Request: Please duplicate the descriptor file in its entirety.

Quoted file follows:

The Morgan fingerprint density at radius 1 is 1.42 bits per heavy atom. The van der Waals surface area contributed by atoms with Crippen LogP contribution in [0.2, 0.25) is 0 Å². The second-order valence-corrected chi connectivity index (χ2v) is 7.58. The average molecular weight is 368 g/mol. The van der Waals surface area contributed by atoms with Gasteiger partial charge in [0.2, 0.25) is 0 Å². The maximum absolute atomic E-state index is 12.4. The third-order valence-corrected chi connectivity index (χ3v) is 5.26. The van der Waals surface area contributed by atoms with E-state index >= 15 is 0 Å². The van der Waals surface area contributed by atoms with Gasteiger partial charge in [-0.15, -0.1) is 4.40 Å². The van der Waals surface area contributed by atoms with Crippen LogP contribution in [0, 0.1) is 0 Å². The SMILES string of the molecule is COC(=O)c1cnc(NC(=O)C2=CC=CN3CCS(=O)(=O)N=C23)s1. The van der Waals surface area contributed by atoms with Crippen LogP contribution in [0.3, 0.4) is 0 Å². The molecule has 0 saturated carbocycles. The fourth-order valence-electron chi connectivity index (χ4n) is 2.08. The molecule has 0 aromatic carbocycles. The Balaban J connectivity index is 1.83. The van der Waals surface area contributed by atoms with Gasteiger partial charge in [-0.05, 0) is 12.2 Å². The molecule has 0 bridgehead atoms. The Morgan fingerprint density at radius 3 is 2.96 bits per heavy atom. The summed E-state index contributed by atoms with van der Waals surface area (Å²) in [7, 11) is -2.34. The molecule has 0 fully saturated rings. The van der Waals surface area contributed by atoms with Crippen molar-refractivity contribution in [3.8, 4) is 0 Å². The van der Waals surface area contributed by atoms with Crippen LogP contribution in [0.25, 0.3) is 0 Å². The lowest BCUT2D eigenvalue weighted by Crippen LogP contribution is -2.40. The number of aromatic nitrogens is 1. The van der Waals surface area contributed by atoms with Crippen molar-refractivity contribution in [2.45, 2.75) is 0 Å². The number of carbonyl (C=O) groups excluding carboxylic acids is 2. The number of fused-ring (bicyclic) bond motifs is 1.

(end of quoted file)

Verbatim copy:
The Morgan fingerprint density at radius 1 is 1.42 bits per heavy atom. The van der Waals surface area contributed by atoms with Crippen LogP contribution in [0.2, 0.25) is 0 Å². The second-order valence-corrected chi connectivity index (χ2v) is 7.58. The average molecular weight is 368 g/mol. The van der Waals surface area contributed by atoms with Gasteiger partial charge in [0.2, 0.25) is 0 Å². The maximum absolute atomic E-state index is 12.4. The third-order valence-corrected chi connectivity index (χ3v) is 5.26. The van der Waals surface area contributed by atoms with E-state index >= 15 is 0 Å². The van der Waals surface area contributed by atoms with Gasteiger partial charge in [-0.15, -0.1) is 4.40 Å². The van der Waals surface area contributed by atoms with Crippen LogP contribution in [0, 0.1) is 0 Å². The SMILES string of the molecule is COC(=O)c1cnc(NC(=O)C2=CC=CN3CCS(=O)(=O)N=C23)s1. The van der Waals surface area contributed by atoms with Crippen LogP contribution in [0.3, 0.4) is 0 Å². The molecule has 0 saturated carbocycles. The fourth-order valence-electron chi connectivity index (χ4n) is 2.08. The molecule has 0 aromatic carbocycles. The Balaban J connectivity index is 1.83. The van der Waals surface area contributed by atoms with Gasteiger partial charge in [-0.05, 0) is 12.2 Å². The molecule has 0 bridgehead atoms. The Morgan fingerprint density at radius 3 is 2.96 bits per heavy atom. The summed E-state index contributed by atoms with van der Waals surface area (Å²) in [7, 11) is -2.34. The molecule has 0 fully saturated rings. The van der Waals surface area contributed by atoms with Crippen molar-refractivity contribution in [3.8, 4) is 0 Å². The van der Waals surface area contributed by atoms with Crippen LogP contribution in [0.25, 0.3) is 0 Å². The lowest BCUT2D eigenvalue weighted by Crippen LogP contribution is -2.40. The number of aromatic nitrogens is 1. The van der Waals surface area contributed by atoms with Crippen molar-refractivity contribution in [2.45, 2.75) is 0 Å². The number of carbonyl (C=O) groups excluding carboxylic acids is 2. The number of fused-ring (bicyclic) bond motifs is 1.